Clothing is a necessary expense and a controllable luxury.  Keeping your clothing expenses at or below 5% should allow you to live within your means.  However, you can quickly exceed your means by chasing brand names.  The cost of clothing is rarely dependent on the cost of materials.  The cost is often associated with the brand name and the demand.  One pair of Air Jordan shoes sold for $104K.[4]  Though there’s no available data, after nearly two decades of helping people with their finances, I’ve noticed that reducing clothing expenses is one of the best way to save money—second only to reducing dining out expenses.

I believe one of the reasons Americans are spending less than 5% on clothing expenses is due to the changing ways that we shop.  People are buying more and more off the internet, chasing deep discounts to the prices of stores.  Amazon (AMZN) may become the biggest apparel retailer in 2017 with sales climbing 30% to $28B.[5]  Shopping usually required going to department store at a mall and paying the store price, but Amazon and Ebay have changed that paradigm.  Since 2002, 25% of malls have declined.[6]   This may not be as gloomy for stores as it may sound.  Many stores populated too fast and are just correcting based off the demand.  For example, in 2017, 60% of Macy’s stores planned to close are within 10 miles of another Macy’s.[7]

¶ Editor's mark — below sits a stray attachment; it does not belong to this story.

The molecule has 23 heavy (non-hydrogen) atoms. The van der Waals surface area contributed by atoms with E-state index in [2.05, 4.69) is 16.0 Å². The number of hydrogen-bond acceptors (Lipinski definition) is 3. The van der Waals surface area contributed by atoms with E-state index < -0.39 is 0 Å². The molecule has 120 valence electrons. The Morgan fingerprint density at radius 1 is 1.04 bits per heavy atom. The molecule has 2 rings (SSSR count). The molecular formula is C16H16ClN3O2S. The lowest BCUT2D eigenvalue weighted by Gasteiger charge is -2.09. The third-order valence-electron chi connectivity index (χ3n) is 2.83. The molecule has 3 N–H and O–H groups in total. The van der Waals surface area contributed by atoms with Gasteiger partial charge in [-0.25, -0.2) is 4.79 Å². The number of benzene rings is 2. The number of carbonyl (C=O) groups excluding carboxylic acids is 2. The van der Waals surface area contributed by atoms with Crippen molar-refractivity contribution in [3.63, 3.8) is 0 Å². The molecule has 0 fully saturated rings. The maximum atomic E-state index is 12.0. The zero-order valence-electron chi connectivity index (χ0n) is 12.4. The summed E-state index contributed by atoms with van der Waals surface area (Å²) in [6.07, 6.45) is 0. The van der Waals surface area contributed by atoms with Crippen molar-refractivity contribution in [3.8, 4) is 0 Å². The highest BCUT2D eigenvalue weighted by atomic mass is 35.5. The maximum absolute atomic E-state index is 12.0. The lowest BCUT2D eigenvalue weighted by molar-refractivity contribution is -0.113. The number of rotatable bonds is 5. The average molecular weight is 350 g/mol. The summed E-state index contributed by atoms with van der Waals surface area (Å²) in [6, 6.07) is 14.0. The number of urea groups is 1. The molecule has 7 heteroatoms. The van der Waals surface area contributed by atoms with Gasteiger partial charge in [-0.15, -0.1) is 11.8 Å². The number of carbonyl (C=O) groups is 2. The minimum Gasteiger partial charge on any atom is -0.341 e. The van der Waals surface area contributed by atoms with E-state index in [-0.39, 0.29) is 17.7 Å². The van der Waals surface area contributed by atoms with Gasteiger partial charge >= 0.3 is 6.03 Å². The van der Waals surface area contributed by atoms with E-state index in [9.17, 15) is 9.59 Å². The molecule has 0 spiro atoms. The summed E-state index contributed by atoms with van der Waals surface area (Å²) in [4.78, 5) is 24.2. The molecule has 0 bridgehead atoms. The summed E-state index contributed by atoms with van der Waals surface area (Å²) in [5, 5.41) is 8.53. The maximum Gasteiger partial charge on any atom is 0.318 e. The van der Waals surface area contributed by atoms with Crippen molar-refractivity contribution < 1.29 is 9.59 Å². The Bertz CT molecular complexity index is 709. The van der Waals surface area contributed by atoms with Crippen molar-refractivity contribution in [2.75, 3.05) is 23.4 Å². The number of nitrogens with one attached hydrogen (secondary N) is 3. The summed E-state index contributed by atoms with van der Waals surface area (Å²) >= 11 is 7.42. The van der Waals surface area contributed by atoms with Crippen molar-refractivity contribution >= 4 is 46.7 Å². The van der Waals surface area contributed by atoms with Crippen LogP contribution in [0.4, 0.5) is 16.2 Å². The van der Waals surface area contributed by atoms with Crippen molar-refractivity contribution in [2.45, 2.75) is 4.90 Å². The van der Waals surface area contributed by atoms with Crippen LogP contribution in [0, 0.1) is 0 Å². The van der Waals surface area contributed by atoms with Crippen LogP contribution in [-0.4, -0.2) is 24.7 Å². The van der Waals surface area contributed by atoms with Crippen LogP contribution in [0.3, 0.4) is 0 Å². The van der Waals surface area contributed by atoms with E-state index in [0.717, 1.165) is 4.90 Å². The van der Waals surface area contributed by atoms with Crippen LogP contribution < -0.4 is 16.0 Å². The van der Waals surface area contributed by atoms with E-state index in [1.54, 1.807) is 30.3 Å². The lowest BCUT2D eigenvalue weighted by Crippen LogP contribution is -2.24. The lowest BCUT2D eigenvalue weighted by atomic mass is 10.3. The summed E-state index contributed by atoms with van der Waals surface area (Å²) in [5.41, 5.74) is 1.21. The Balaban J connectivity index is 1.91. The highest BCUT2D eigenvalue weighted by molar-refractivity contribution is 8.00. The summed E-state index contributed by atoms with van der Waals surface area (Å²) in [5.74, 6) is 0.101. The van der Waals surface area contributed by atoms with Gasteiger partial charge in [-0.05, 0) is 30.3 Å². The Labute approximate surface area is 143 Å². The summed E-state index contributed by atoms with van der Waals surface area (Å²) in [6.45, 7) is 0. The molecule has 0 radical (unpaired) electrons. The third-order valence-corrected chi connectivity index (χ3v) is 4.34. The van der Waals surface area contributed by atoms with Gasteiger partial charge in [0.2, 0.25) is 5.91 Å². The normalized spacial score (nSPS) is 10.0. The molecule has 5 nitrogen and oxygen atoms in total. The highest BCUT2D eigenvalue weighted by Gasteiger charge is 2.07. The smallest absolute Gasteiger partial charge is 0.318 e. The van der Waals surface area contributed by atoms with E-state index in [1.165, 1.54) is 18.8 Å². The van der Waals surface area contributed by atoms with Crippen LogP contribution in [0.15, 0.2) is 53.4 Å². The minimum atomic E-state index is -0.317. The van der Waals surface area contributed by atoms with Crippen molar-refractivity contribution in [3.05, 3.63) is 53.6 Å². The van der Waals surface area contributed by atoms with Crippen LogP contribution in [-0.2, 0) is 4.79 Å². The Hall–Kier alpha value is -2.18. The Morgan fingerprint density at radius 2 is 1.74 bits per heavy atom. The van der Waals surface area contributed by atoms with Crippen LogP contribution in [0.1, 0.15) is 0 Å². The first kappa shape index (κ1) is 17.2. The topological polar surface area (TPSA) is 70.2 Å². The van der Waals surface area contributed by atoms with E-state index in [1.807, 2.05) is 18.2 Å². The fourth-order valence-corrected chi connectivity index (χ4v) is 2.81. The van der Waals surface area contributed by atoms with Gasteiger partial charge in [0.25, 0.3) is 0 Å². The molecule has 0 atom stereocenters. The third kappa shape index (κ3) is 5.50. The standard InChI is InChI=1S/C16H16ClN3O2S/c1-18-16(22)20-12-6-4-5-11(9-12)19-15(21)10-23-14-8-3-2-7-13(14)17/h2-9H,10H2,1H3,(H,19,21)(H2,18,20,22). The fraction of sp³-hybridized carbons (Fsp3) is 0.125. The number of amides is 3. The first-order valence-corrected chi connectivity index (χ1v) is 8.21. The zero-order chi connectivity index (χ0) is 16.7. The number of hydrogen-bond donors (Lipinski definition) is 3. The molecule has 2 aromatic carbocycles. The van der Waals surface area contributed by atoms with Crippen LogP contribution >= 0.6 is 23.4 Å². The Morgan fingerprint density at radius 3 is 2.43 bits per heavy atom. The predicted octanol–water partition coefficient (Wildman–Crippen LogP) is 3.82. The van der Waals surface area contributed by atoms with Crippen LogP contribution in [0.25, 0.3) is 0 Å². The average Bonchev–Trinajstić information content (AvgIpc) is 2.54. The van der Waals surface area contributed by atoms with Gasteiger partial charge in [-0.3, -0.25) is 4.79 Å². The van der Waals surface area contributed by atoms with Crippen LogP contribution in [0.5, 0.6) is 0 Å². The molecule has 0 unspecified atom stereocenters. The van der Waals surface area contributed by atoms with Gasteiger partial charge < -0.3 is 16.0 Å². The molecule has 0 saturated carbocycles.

Fashion is fickle and consumer habits change frequently.  In 2017, H&M saw its first quarterly loss due to changing consumer spending habits—specifically, independent entrepreneurs selling clothing lines on Instagram and Pinterest.[8]  Celebrities, athletes, body builders, and models create their own clothing lines and are successfully putting pressure on major companies.  When you spend a dollar in the Financial Genome, it multiplies as it travels up from you, to a vendor, to shareholders, then gets invested, etc.  In economics, we measure this as the economic multiplier.[9]  Spending money through small businesses has a greater multiplier than when shopping with major corporations.